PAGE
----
and stopped asking. I actually do think that widowers move on (whatever that means) sooner than widows generally. I also think that we are expected to move on quicker. I know that in my case, most people assumed I was already dating, when I wasn't. They were also a bit surprised that I wasn't. There also may be an age factor here. When my son was participating in a kids bereavement group, the parents met separately. Most of the parents were younger than I was, and I actually found myself shocked by how soon they had dated.

    I know we are all different, but sometimes I think others group us, and have expectations based on their own perception of us. These expectations can only confuse us, and cause us to question whether or not we are doing this right.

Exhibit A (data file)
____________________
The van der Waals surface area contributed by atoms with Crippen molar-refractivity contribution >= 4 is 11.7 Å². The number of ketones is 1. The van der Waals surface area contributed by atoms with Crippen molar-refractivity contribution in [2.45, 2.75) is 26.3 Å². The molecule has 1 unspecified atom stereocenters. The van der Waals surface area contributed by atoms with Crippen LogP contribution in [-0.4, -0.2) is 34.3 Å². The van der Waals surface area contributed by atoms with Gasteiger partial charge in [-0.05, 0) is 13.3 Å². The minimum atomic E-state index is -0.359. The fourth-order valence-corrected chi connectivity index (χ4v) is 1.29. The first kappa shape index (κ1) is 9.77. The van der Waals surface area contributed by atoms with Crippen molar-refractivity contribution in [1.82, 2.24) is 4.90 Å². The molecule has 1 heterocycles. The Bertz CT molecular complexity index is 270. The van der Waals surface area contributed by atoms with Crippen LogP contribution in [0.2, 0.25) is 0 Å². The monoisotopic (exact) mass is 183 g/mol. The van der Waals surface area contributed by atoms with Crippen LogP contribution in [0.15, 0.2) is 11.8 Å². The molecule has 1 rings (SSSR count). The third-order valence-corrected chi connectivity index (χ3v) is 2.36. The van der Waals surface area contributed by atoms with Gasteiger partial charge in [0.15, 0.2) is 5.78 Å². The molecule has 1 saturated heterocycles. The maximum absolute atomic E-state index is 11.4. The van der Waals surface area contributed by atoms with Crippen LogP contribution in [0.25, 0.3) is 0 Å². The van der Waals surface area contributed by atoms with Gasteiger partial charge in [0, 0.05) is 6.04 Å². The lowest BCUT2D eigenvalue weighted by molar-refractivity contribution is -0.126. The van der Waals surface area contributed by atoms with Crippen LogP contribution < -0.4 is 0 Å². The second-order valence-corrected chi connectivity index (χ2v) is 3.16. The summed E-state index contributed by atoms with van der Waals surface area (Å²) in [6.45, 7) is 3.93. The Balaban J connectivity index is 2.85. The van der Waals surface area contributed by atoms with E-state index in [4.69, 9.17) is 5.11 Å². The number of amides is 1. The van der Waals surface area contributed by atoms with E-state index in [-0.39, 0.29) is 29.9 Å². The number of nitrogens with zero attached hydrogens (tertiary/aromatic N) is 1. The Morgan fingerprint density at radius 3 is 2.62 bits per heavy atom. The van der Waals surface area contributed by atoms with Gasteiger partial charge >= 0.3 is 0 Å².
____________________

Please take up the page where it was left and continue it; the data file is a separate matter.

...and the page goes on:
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  15. Thanks for responding, Dan. I read a book on grief that said that women have a different investment in their partner than men, that a woman sees her relationship as part of her identity and a man sees it more as an extension of himself, thereby helping him to heal faster. I'm referring to people asking what new hobbies I have taken up, if I'm going to change my job, my location, find a new relationship, etc. Like I said, I had worked a long time to achieve my education/career goals, and I own a home. I'm not overjoyed obviously but things are stable and I need that now. People assume that I'm suddenly supposed to change everything and it's been really slow going up to this point just to grieve and heal and accept my circumstances. So I was curious whether or not people torment men this way also. I feel like people are putting a burden of guilt on me to achieve and change, when that isn't in my radar at this point. I'd rather just be accepted for who I am right now and be supported by others. Thanks again for responding.